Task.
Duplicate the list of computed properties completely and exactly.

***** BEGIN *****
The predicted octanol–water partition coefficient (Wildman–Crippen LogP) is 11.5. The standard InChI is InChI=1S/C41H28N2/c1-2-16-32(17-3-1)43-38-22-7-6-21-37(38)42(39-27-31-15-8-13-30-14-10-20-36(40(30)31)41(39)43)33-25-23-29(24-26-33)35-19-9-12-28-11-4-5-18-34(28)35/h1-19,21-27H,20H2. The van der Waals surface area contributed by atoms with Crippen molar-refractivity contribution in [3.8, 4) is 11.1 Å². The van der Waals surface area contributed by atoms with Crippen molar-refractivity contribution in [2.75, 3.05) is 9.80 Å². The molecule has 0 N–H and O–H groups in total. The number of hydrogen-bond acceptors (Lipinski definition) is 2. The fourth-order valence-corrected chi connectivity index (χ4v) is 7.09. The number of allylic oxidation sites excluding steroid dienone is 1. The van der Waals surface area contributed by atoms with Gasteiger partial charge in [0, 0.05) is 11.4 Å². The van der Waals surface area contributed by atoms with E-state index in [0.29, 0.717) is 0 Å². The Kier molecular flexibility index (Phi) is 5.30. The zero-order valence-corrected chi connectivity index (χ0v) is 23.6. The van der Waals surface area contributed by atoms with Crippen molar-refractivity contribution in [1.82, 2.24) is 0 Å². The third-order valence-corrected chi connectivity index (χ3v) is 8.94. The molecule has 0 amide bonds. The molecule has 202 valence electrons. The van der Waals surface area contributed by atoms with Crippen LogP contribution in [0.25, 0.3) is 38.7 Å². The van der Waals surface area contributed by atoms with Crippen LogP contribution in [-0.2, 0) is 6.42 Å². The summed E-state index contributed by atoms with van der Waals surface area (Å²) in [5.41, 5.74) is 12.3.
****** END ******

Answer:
The predicted octanol–water partition coefficient (Wildman–Crippen LogP) is 11.5. The standard InChI is InChI=1S/C41H28N2/c1-2-16-32(17-3-1)43-38-22-7-6-21-37(38)42(39-27-31-15-8-13-30-14-10-20-36(40(30)31)41(39)43)33-25-23-29(24-26-33)35-19-9-12-28-11-4-5-18-34(28)35/h1-19,21-27H,20H2. The van der Waals surface area contributed by atoms with Crippen molar-refractivity contribution in [3.8, 4) is 11.1 Å². The van der Waals surface area contributed by atoms with Crippen molar-refractivity contribution in [2.75, 3.05) is 9.80 Å². The molecule has 0 N–H and O–H groups in total. The number of hydrogen-bond acceptors (Lipinski definition) is 2. The fourth-order valence-corrected chi connectivity index (χ4v) is 7.09. The number of allylic oxidation sites excluding steroid dienone is 1. The van der Waals surface area contributed by atoms with Gasteiger partial charge in [0, 0.05) is 11.4 Å². The van der Waals surface area contributed by atoms with E-state index in [0.29, 0.717) is 0 Å². The Kier molecular flexibility index (Phi) is 5.30. The zero-order valence-corrected chi connectivity index (χ0v) is 23.6. The van der Waals surface area contributed by atoms with Crippen molar-refractivity contribution in [1.82, 2.24) is 0 Å². The third-order valence-corrected chi connectivity index (χ3v) is 8.94. The molecule has 0 amide bonds. The molecule has 202 valence electrons. The van der Waals surface area contributed by atoms with Crippen LogP contribution in [0.25, 0.3) is 38.7 Å². The van der Waals surface area contributed by atoms with Crippen LogP contribution in [-0.2, 0) is 6.42 Å². The summed E-state index contributed by atoms with van der Waals surface area (Å²) in [5.41, 5.74) is 12.3.